The small-leaved field maple’s natural range in Europe extends as far north as Denmark and the southern tip of Sweden. In central Europe it is often used as a trimmed hedge and as a street tree, withstanding both wind and full sun. It prefers chalky soil, in contrast to many maples.
The variable leaves of the field maple glow a beautiful wine red when they burst bud in spring. If the autumn is warm they have time to turn a brilliant yellow even in Finland. The tree bears small yellow-green flowers to coincide with leaf burst, and in autumn it bears the typical maple samaras. Winter hardiness and growth vary greatly between individuals, as can be seen from the test specimens at Mustila.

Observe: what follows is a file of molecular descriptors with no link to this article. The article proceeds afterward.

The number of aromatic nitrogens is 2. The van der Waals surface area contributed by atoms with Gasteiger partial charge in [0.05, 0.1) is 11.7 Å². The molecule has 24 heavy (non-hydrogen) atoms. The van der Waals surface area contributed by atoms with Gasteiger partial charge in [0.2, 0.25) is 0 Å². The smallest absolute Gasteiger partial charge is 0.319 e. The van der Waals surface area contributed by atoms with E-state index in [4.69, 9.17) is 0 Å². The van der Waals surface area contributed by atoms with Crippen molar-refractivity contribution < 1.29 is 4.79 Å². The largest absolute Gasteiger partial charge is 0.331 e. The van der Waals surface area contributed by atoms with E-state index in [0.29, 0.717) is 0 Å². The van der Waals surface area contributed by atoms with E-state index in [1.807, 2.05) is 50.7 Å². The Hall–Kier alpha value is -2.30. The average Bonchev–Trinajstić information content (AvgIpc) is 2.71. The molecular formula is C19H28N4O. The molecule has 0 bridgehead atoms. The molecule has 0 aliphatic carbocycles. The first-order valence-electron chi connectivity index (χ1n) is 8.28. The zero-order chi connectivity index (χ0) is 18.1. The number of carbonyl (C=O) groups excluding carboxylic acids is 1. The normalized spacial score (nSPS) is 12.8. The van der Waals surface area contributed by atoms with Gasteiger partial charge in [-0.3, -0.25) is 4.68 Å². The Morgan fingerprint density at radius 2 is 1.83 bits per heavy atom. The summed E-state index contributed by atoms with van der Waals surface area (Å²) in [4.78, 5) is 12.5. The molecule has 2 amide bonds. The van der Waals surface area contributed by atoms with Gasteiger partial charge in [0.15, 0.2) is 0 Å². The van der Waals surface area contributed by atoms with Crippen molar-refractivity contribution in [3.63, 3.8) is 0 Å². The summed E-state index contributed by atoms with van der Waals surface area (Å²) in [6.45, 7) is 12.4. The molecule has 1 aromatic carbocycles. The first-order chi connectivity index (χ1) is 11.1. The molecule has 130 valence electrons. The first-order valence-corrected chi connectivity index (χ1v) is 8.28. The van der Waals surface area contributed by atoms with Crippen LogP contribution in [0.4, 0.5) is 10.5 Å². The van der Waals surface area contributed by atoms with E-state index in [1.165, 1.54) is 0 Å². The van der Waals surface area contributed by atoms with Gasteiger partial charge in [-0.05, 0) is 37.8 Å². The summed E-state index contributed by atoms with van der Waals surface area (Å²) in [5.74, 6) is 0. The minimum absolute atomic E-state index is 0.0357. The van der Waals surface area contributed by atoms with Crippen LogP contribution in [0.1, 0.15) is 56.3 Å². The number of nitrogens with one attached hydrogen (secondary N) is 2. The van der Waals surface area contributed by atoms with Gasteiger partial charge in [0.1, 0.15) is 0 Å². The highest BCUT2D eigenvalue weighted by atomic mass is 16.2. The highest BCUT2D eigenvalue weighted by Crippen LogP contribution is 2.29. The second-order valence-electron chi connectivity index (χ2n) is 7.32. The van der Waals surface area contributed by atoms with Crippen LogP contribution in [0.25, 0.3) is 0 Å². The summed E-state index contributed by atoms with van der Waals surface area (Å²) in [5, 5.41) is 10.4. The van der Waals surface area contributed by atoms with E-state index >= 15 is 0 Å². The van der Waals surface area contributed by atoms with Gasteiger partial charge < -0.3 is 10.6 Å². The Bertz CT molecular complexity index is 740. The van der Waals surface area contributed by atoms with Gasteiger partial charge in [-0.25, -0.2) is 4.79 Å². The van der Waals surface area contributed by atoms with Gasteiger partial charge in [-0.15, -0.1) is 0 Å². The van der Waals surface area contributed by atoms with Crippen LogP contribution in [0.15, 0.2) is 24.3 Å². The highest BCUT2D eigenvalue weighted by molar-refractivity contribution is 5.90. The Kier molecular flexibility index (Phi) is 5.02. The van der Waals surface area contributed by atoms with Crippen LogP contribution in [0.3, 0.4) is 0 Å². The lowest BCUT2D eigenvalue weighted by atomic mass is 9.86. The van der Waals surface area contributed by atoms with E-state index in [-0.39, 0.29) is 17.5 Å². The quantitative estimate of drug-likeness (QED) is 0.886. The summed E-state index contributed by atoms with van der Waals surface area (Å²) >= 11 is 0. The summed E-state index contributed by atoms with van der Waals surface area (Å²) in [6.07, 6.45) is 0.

The field maple was a valued tree in Europe in the Middle Ages. Its hard wood has been used in making musical instruments. It is also claimed that the branches can drive bats out of lofts, and if they were placed over a house doorway it guaranteed that the roof storks would breed successfully, and that the children of the house would be healthy.